Below is an example of a Next.js page that displays a message:

import React from 'react';

export default function Home() {
  return (
      <h1>Hello, Next.js!</h1>

In this example, the Home component is defined as a default export, which can be easily imported into other application parts. The component returns a simple HTML structure using JSX, transpiled to JavaScript by Next.js.

The Home component can be accessed at the / route of the application since it is placed in the pages directory and named index.js.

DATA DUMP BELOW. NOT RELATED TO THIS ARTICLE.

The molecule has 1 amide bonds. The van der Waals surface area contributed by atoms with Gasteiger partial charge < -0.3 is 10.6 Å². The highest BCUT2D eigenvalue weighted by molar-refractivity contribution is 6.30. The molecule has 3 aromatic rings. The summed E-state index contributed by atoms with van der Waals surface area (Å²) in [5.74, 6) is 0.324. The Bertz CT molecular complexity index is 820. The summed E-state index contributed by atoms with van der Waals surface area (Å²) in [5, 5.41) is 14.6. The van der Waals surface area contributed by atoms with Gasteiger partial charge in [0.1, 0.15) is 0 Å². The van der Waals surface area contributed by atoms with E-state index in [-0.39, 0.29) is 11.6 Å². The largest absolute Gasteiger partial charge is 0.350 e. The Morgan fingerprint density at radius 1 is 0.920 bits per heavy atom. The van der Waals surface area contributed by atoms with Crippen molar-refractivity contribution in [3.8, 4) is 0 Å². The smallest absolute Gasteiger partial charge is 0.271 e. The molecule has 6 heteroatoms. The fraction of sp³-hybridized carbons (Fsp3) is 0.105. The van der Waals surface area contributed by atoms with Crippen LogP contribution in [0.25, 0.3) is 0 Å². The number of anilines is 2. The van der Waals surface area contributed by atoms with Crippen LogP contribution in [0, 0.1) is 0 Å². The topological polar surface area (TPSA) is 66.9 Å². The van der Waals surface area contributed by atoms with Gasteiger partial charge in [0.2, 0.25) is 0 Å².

The Bottom Line

You may want to choose Next.js if you're running a business website and need fast web pages and UX and SEO friendly, but you don't necessarily want to rebuild the whole website.

What is Vue.js?

Vue.js, referred to as Vue (pronounced as view), is an open-source JavaScript framework for writing UIs that focuses on the view layer and can be easily integrated with other libraries or existing projects. It is a simple and versatile framework.

Vue was created by Evan You after working for Google and using Angular on different projects. Evan's goal was to use the parts of Angular that he enjoyed and build something easy to use, lightweight, and still has many of the significant aspects and features of Angular.

Vue uses an HTML-based template syntax that enables reactive data binding to the DOM and extends HTML elements as reusable components. Vue provides front-end support hashed routing through the Vue Router package.